Catalogue


Hong Kong, Empire and the Anglo-American alliance at war, 1941-45 /
Andrew J. Whitfield.
imprint
Houndmills, Basingstoke, Hampshire ; New York : Palgrave, 2001.
description
xii, 266 p. : maps.
ISBN
0333793331
format(s)
Book
Holdings
More Details
imprint
Houndmills, Basingstoke, Hampshire ; New York : Palgrave, 2001.
isbn
0333793331
catalogue key
4594933
 
Includes bibliographical references and index.
A Look Inside
Full Text Reviews
Appeared in Choice on 2002-06-01:
Hong Kong, the least defensible (and perhaps most dispensable) of Britain's Asian colonies, fell quickly to the Japanese in December 1941. The question this book addresses is whether the British--allied with the anticolonialist Chinese and Americans--should have gotten Hong Kong back after the war. Using declassified government documents, mostly British, Whitfield (British Ministry of Defence) sees in this question a "crisis of imperial confidence," in which British leaders confronted a "stark choice" between "imperial thinking and tangible British interests." The secret British memoranda pro and con on this issue are the most interesting part of the book. After presenting the case made for abandoning Hong Kong in favor of Britain's larger strategic and economic interests, Whitfield himself comes down on the other side, sympathetically portraying those who put "imperial thinking" first. Thus the US rather than Japan appears to be Britain's real opponent in the war. As is so often the case with writers whose research principally comes from formerly secret British documents, Whitfield charges the US with "incoherence" in their own policy, "pathological dislike of British colonialism," and "arrogant and uninformed presumptuousness" overall. For graduate students. J. R. Breihan Loyola College in Maryland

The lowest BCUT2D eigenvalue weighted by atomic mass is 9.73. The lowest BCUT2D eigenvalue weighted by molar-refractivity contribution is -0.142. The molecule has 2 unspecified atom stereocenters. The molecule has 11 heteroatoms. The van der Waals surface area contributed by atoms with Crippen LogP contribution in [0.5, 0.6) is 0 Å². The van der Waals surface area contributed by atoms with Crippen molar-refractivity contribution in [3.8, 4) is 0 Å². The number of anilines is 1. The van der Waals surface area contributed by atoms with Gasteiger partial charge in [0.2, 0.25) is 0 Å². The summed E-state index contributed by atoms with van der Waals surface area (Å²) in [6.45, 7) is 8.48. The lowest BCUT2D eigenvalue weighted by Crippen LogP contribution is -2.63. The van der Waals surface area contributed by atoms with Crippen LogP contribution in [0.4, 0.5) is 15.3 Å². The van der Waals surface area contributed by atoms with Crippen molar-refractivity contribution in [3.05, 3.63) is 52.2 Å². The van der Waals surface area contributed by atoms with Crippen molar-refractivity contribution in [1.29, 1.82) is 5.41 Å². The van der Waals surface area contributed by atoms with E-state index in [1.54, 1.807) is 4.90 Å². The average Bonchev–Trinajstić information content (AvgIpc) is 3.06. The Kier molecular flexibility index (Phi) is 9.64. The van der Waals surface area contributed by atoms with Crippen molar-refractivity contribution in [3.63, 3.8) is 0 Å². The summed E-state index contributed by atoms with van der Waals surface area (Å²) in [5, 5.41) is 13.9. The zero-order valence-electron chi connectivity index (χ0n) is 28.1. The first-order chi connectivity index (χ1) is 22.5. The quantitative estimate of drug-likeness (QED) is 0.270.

Reviews
This item was reviewed in:
Choice, June 2002
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Summaries
Description for Bookstore
The surrender of Hong Kong to the Japanese in December 1941 started the collapse of British power in the Far East. Disproportionate to its small size, the colony became critical in Britain's battle to retain her Empire. Ironically, the larger threat to British sovereignty came not from the Japan, but from her own allies, America and China. Andrew Whitfield sheds new light on the multi-faceted Anglo-American relationship, the significance of Britain's "imperial mentality", and China's claim to the colony.
Main Description
The surrender of Hong Kong to the Japanese in December 1941 started the collapse of British power in the Far East. Disproportionate to its small size, the colony became critical in Britain's battle to retain her Empire. Ironically, the larger threat to British sovereignty came not from the Japan, but from her own allies, America and China. Andrew Whitfield sheds new light on the multi-faceted Anglo-American relationship, the significance of Britain's "imperial mentality", and China's claimto the colony.
Table of Contents
Prefacep. vi
List of Abbreviationsp. ix
Chronologyp. x
Introductionp. 1
Return and Departure: the Fall and Recapture of Hong Kong, 1941 and 1945p. 5
The Meaning of Empire: Imperial Consensus, Whitehall and Hong Kongp. 16
The Anglo-American Relationship at War, 1941-45p. 40
An Empire Brought into Question, 1942p. 61
China Claims Hong Kong, 1942-43p. 85
London's Hong Kong Planning, 1943-44p. 107
Anglo-American Military Strategy in the Far East, 1942-44p. 125
The Cairo Conferencep. 150
Hard Choices: Yalta, the Death of a President and San Francisco, November 1944-june 1945p. 163
Return of the Empire: the Defeat of Japan, July-september 1945p. 186
Conclusionp. 212
Epiloguep. 217
Notesp. 222
Bibliographyp. 246
Indexp. 252
Table of Contents provided by Publisher. All Rights Reserved.

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